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for some, that means going to a shelter. we visited to schools sheltering people. vevacuating was evacuating was an easy decision for anita glover. she's taking shelter at this high school with her son, jafin, who turned two months old today. were you worried about him? >> i really was. that's why i really came to a shelter. that was my main focus was getting him to safety. >> o'donnell: it would be very difficult for you with a two- month-old and no electricity. >> yes, very difficult. they need electricity. you got to bathe them, you got it feed them. so i did the right thing coming to the shelter. i came yesterday. >> o'donnell: hundreds of people are riding out the storm here. were you scared? >> yeah. >> o'donnell: among them, this family of 15. why did you decide to come here? >> around the house, we have lots of trees. it's low in there. so if any flood happened, so we can be safe. >> o'donnell: the river's near there. trees, flooding. also, the electricity may go out. >> yes. >> o'donnell: this is actually an elementary school, which is also serving as a shelter.
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we're going to go in and talk to some officials here. juan lopez's day job is in sales and marketing. today, with all hands on deck, he's a shelter supervisor. what services are you providing people? >> we're providing all guests with space, a place for them to rest and be outside of the elements, as well as three meals a day. and we're also here just to help provide support, keep everyone calm. >> o'donnell: so people are using classrooms as bedrooms? >> correct. >> o'donnell: wow. with air mattresses or... >> each guest brought their own air mattress, sleeping bags. worried about all of those people there but glad they are safe. tonight as the massive storm rumbled across the florida peninsula, things are getting worse as far as the low-lying city of saint augustine, and cbs's meg oliver is there. i understand people are feeling it there as well?
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>> that's right, heavy rains and high winds are intensifying as hurricane ian approaches saint augustine. the worst is expected to hit tomorrow afternoon with winds topping 60 miles per hour and a storm surge of up to five feet. >> are you going to ride it o >> you going to ride it out? >> so that's the plan. >> reporter: on anastasia island, brad melvin spent the day piling sandbags and securing his home to ride out hurricane ian. why did you decide to stay? >> so, i... part of it was i had to work. i also wanted to protect my house. >> reporter: as the monster storm pummels the west coast, floridians in central and northeast sections are preparing for extreme flooding and high winds to arrive in the next 24 hours. >> this bridge, we do anticipate closing several times because of floodwaters. >> reporter: saint augustine fire chief carlos aviles. >> on thursday, it will be very windy, very rainy, and there will be a significant amount of water covering most of the roadways. >> reporter: in 2017, during hurricane irma, almost 400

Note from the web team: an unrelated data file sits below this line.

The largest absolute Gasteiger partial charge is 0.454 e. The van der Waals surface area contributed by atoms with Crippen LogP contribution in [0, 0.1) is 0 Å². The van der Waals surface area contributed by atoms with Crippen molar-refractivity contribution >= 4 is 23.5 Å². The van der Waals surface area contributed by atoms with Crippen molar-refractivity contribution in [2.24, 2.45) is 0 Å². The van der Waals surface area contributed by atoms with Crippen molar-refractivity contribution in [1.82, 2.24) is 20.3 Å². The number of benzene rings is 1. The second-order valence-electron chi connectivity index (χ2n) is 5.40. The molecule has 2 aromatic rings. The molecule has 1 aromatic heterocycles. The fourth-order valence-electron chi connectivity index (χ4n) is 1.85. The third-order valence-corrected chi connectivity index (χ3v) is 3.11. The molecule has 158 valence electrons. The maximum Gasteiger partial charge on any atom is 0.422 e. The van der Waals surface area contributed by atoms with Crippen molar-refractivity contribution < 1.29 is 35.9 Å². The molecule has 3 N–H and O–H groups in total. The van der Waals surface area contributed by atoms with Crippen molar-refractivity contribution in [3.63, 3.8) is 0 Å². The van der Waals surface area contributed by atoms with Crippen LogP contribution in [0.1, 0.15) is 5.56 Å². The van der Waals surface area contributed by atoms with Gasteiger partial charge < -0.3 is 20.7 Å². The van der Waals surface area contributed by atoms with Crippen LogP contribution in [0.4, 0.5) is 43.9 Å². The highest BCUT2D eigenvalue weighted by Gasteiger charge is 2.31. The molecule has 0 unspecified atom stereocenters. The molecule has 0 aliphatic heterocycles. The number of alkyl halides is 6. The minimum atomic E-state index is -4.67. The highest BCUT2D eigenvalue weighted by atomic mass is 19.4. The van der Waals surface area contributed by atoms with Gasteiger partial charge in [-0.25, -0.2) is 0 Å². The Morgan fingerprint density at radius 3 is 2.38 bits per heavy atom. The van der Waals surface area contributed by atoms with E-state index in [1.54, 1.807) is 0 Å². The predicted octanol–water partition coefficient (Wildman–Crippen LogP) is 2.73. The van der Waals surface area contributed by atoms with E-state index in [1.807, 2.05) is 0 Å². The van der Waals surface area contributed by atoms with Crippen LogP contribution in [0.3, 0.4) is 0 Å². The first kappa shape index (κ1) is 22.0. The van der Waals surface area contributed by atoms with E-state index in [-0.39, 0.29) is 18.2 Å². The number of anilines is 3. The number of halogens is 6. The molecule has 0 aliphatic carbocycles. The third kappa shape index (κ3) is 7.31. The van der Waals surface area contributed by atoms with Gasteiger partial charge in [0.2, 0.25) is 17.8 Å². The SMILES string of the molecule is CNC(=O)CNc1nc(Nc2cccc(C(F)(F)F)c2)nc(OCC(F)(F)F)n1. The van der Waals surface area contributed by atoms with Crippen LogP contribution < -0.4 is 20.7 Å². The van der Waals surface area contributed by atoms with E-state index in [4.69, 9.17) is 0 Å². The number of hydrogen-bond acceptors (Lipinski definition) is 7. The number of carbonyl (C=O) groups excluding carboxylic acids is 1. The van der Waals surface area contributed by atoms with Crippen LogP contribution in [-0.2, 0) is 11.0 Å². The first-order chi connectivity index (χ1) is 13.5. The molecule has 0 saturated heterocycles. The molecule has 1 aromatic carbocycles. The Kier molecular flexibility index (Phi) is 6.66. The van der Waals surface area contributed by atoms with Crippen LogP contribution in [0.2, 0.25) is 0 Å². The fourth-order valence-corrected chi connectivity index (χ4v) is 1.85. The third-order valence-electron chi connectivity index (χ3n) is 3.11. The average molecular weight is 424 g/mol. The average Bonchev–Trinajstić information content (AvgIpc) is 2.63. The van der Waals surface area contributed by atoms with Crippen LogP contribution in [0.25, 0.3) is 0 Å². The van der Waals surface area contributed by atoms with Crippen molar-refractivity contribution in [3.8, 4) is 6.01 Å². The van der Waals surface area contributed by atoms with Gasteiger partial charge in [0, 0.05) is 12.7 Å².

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gallons of sewage leaked into the water during power failures. the city has spent millions to prevent that from happening again. brad's wife jaren and two young daughters are also getting ready. how do you feel about riding out the storm? >> a little nervous. but hopefully everything will be fine. >> reporter: forecasters are predicting 15-plus inches of 15 plus inches of rain through friday. if the melvins are flooded out, they said they have sa boat they can try to use to get to higher ground. norah? >> o'donnell: meghan, you've seen peeg hunkering down, what is the situation now? >> there were a few st stagglers along the sea wall, but tonight it is dead. just a few cars. i can tell you there was a bride and groom that was supposed to get married at another venue, and it got
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congotcanceled, and they were able to tie the knot safely inside our hotel. >> o'donnell: they will never forget this day. meg oliver, th thank you so much. in cuba, w in cuba, where hurricane ian made landfall as a category 3 yesterday, officials say power is slowly being restored after the entire island lost electricity. officials believe it's the first time that cuba's entire electrical grid collapsed, and the whole island lost power. at least two people were killed. the storm's 125-mile-per-hour winds damaged homes and many of the country's important tobacco farms that produce cuba's famous cigars. all right, still ahead on tonight's "cbs evening news," today's other big headlines, including the environmental disaster unleashed by the suspected russian sabotage of suspected russian sabotage of natural gas pipelines. dancing crew. trip for two. nail the final interview. buy or lease? masterpiece. inside joke. artichoke.